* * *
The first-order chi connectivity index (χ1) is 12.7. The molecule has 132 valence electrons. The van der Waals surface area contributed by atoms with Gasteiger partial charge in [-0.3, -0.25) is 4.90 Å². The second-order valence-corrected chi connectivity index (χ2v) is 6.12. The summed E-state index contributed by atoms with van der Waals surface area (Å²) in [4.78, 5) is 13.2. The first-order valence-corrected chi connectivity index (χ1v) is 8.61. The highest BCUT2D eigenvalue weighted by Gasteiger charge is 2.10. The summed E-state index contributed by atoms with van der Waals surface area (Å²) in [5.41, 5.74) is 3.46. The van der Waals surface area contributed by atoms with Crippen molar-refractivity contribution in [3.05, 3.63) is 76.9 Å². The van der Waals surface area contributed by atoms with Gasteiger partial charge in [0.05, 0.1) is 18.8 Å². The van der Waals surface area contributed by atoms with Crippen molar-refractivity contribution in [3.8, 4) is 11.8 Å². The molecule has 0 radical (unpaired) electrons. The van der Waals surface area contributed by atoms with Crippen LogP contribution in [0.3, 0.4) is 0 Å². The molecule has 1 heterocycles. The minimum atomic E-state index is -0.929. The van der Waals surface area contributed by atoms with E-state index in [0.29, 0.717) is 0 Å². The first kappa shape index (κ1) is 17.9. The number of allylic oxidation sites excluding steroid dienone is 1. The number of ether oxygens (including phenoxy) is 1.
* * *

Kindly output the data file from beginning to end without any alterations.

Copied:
The first-order chi connectivity index (χ1) is 12.7. The molecule has 132 valence electrons. The van der Waals surface area contributed by atoms with Gasteiger partial charge in [-0.3, -0.25) is 4.90 Å². The second-order valence-corrected chi connectivity index (χ2v) is 6.12. The summed E-state index contributed by atoms with van der Waals surface area (Å²) in [4.78, 5) is 13.2. The first-order valence-corrected chi connectivity index (χ1v) is 8.61. The highest BCUT2D eigenvalue weighted by Gasteiger charge is 2.10. The summed E-state index contributed by atoms with van der Waals surface area (Å²) in [5.41, 5.74) is 3.46. The van der Waals surface area contributed by atoms with Crippen molar-refractivity contribution in [3.05, 3.63) is 76.9 Å². The van der Waals surface area contributed by atoms with Gasteiger partial charge in [0.05, 0.1) is 18.8 Å². The van der Waals surface area contributed by atoms with Crippen molar-refractivity contribution in [3.8, 4) is 11.8 Å². The molecule has 0 radical (unpaired) electrons. The van der Waals surface area contributed by atoms with Crippen LogP contribution in [0.3, 0.4) is 0 Å². The molecule has 1 heterocycles. The minimum atomic E-state index is -0.929. The van der Waals surface area contributed by atoms with E-state index in [0.29, 0.717) is 0 Å². The first kappa shape index (κ1) is 17.9. The number of allylic oxidation sites excluding steroid dienone is 1. The number of ether oxygens (including phenoxy) is 1.